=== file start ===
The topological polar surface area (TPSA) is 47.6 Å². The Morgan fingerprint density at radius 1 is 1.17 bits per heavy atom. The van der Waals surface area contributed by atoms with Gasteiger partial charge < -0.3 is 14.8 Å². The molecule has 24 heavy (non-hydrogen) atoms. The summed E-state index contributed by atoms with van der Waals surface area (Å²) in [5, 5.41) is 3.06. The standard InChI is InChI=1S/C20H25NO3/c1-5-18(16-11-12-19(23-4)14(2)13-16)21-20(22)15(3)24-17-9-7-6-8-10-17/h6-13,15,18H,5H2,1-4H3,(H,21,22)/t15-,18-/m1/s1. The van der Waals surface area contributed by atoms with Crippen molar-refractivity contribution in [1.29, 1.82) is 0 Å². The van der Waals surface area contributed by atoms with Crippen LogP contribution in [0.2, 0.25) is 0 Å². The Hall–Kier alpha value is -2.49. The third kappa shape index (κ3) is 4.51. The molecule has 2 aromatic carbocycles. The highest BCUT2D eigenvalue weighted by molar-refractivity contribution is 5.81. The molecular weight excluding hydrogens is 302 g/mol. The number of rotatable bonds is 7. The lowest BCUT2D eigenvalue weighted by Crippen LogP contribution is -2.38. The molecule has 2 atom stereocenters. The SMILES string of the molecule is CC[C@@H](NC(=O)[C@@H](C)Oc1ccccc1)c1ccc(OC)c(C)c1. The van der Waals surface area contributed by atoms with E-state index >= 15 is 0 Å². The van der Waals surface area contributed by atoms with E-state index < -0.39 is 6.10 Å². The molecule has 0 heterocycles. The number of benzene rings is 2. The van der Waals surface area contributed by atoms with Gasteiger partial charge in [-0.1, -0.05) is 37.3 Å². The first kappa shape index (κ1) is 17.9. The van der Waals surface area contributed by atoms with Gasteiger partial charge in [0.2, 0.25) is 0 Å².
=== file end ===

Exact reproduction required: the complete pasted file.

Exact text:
The topological polar surface area (TPSA) is 47.6 Å². The Morgan fingerprint density at radius 1 is 1.17 bits per heavy atom. The van der Waals surface area contributed by atoms with Gasteiger partial charge < -0.3 is 14.8 Å². The molecule has 24 heavy (non-hydrogen) atoms. The summed E-state index contributed by atoms with van der Waals surface area (Å²) in [5, 5.41) is 3.06. The standard InChI is InChI=1S/C20H25NO3/c1-5-18(16-11-12-19(23-4)14(2)13-16)21-20(22)15(3)24-17-9-7-6-8-10-17/h6-13,15,18H,5H2,1-4H3,(H,21,22)/t15-,18-/m1/s1. The van der Waals surface area contributed by atoms with Crippen molar-refractivity contribution in [1.29, 1.82) is 0 Å². The van der Waals surface area contributed by atoms with Crippen LogP contribution in [0.2, 0.25) is 0 Å². The Hall–Kier alpha value is -2.49. The third kappa shape index (κ3) is 4.51. The molecule has 2 aromatic carbocycles. The highest BCUT2D eigenvalue weighted by molar-refractivity contribution is 5.81. The molecular weight excluding hydrogens is 302 g/mol. The number of rotatable bonds is 7. The lowest BCUT2D eigenvalue weighted by Crippen LogP contribution is -2.38. The molecule has 2 atom stereocenters. The SMILES string of the molecule is CC[C@@H](NC(=O)[C@@H](C)Oc1ccccc1)c1ccc(OC)c(C)c1. The van der Waals surface area contributed by atoms with E-state index >= 15 is 0 Å². The van der Waals surface area contributed by atoms with E-state index < -0.39 is 6.10 Å². The molecule has 0 heterocycles. The number of benzene rings is 2. The van der Waals surface area contributed by atoms with Gasteiger partial charge in [-0.1, -0.05) is 37.3 Å². The first kappa shape index (κ1) is 17.9. The van der Waals surface area contributed by atoms with Gasteiger partial charge in [0.2, 0.25) is 0 Å².